• This one sort of feels like a repeat of Boxcar Doors above, but I think the point of Boxcar Doors is the railroadification of the module and the One-Way Feng Shui is a broader sort of design flaw: the restriction of movement throughout the dungeon.
  • Replaceable Parts - Treasure is awesome and it's really the reason that the players are interested in risking life and limb inside a dungeon. Anyone who pretends otherwise is trying to sell you on a boring game. Sure that can be additional reasons, but the chief reason is always going to be filthy fucking lucre, as it should be. Part of that deal is that the treasure that comes out of a dungeon should be interesting and, for the most part, it is in B5, with one exception: there are way too many magic items and most of those are boring ones. Swords +1, armor +something, potions of inscrutability. Boring.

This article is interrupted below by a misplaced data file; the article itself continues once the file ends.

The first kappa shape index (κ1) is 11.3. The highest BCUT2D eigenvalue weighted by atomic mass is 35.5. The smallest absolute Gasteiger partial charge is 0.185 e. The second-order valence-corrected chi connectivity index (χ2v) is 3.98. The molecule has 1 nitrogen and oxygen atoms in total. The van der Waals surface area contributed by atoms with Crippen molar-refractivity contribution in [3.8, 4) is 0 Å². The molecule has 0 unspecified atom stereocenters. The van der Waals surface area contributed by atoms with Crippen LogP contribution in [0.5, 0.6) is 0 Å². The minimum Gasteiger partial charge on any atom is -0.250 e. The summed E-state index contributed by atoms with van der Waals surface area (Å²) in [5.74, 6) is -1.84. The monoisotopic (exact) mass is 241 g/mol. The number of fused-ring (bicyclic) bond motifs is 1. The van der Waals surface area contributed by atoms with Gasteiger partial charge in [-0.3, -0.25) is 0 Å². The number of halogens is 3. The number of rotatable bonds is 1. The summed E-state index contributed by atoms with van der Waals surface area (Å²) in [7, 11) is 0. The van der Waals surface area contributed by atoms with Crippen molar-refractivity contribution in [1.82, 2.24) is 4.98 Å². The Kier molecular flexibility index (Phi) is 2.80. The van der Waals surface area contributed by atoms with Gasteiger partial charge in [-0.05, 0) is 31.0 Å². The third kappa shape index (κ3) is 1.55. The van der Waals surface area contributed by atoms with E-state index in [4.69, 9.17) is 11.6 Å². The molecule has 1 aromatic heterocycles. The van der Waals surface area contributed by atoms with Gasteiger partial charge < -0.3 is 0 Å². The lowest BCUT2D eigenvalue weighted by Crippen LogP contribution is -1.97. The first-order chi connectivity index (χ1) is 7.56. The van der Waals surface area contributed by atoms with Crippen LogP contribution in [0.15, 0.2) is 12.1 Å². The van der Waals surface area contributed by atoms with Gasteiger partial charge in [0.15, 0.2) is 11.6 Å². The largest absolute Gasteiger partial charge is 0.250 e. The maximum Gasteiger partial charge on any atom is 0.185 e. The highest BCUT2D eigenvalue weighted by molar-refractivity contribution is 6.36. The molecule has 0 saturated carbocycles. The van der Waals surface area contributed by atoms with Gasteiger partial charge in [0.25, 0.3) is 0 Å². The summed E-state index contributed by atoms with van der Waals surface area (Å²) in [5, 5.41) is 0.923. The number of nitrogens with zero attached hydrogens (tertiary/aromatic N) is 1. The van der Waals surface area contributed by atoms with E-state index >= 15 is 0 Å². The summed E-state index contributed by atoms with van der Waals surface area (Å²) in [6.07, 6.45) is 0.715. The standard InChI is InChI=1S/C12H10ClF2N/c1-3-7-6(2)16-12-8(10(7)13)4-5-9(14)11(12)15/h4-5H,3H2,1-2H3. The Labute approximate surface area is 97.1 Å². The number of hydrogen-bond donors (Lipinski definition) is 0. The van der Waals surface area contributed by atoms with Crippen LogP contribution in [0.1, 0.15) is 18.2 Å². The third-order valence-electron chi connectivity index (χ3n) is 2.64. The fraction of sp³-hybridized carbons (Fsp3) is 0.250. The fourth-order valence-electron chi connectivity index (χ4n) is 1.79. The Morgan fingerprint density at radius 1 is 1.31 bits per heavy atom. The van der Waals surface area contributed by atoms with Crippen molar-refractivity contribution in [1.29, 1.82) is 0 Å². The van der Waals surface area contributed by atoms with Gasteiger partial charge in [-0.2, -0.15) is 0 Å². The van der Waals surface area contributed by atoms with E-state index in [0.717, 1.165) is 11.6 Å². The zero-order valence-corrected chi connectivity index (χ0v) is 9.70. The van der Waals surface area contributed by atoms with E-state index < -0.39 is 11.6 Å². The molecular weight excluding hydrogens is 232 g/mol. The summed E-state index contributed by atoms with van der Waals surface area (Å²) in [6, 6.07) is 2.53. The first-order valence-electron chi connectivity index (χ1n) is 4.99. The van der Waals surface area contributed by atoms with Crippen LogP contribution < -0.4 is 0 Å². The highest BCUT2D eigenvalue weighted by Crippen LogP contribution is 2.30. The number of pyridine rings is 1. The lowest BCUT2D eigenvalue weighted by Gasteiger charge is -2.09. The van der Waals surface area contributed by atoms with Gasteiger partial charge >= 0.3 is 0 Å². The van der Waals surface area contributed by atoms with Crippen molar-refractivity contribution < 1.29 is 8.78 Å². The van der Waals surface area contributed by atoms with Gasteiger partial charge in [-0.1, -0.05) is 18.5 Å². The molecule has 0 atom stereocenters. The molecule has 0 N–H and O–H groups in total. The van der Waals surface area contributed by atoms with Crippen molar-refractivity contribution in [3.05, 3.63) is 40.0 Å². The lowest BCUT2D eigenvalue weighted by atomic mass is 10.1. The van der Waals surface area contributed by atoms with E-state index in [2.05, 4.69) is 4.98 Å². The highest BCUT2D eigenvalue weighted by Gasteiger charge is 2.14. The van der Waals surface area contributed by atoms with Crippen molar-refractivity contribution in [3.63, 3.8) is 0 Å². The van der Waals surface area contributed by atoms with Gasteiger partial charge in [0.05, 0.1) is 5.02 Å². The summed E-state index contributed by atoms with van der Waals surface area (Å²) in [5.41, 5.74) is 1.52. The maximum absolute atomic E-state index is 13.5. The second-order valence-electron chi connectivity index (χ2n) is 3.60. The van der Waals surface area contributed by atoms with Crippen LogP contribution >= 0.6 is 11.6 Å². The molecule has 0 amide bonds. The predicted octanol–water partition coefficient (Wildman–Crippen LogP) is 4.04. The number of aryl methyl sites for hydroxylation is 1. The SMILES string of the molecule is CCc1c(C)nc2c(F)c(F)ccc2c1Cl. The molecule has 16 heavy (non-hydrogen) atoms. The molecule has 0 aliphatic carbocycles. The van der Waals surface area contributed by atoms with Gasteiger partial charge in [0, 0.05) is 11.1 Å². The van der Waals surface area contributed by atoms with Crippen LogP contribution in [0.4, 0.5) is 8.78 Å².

• The dragon is nowhere near this cool
    • Proposed Solution: We'll be spicing things up a bit. No weapon will be a simple plus something, and potions will be more interesting. Scrolls should be unique as well. All of that will make the PCs' hauls more interesting and memorable, justifying their greed.